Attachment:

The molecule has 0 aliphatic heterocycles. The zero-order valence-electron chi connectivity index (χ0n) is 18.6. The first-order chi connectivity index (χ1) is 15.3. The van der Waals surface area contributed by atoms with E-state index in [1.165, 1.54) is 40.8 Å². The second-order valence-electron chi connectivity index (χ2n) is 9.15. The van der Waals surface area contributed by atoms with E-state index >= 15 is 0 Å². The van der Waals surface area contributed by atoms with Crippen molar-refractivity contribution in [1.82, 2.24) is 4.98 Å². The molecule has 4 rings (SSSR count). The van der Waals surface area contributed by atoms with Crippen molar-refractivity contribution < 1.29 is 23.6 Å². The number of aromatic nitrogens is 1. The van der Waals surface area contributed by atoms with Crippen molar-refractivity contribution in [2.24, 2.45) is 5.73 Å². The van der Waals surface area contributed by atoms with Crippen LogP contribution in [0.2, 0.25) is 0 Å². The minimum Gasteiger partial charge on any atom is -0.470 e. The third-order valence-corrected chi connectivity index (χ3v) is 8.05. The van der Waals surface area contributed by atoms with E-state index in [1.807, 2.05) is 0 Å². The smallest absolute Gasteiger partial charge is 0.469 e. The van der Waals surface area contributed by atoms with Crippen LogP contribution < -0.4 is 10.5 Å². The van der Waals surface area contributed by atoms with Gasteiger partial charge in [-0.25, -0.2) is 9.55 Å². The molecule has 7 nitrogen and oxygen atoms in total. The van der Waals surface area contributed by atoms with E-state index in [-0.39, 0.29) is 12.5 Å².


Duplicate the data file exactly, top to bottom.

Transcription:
The molecule has 0 aliphatic heterocycles. The zero-order valence-electron chi connectivity index (χ0n) is 18.6. The first-order chi connectivity index (χ1) is 15.3. The van der Waals surface area contributed by atoms with E-state index in [1.165, 1.54) is 40.8 Å². The second-order valence-electron chi connectivity index (χ2n) is 9.15. The van der Waals surface area contributed by atoms with E-state index >= 15 is 0 Å². The van der Waals surface area contributed by atoms with Crippen molar-refractivity contribution in [1.82, 2.24) is 4.98 Å². The molecule has 4 rings (SSSR count). The van der Waals surface area contributed by atoms with Crippen molar-refractivity contribution < 1.29 is 23.6 Å². The number of aromatic nitrogens is 1. The van der Waals surface area contributed by atoms with Crippen molar-refractivity contribution in [2.24, 2.45) is 5.73 Å². The van der Waals surface area contributed by atoms with Crippen LogP contribution in [0.2, 0.25) is 0 Å². The minimum Gasteiger partial charge on any atom is -0.470 e. The third-order valence-corrected chi connectivity index (χ3v) is 8.05. The van der Waals surface area contributed by atoms with E-state index in [1.807, 2.05) is 0 Å². The smallest absolute Gasteiger partial charge is 0.469 e. The van der Waals surface area contributed by atoms with Crippen LogP contribution < -0.4 is 10.5 Å². The van der Waals surface area contributed by atoms with Gasteiger partial charge in [-0.25, -0.2) is 9.55 Å². The molecule has 7 nitrogen and oxygen atoms in total. The van der Waals surface area contributed by atoms with E-state index in [-0.39, 0.29) is 12.5 Å².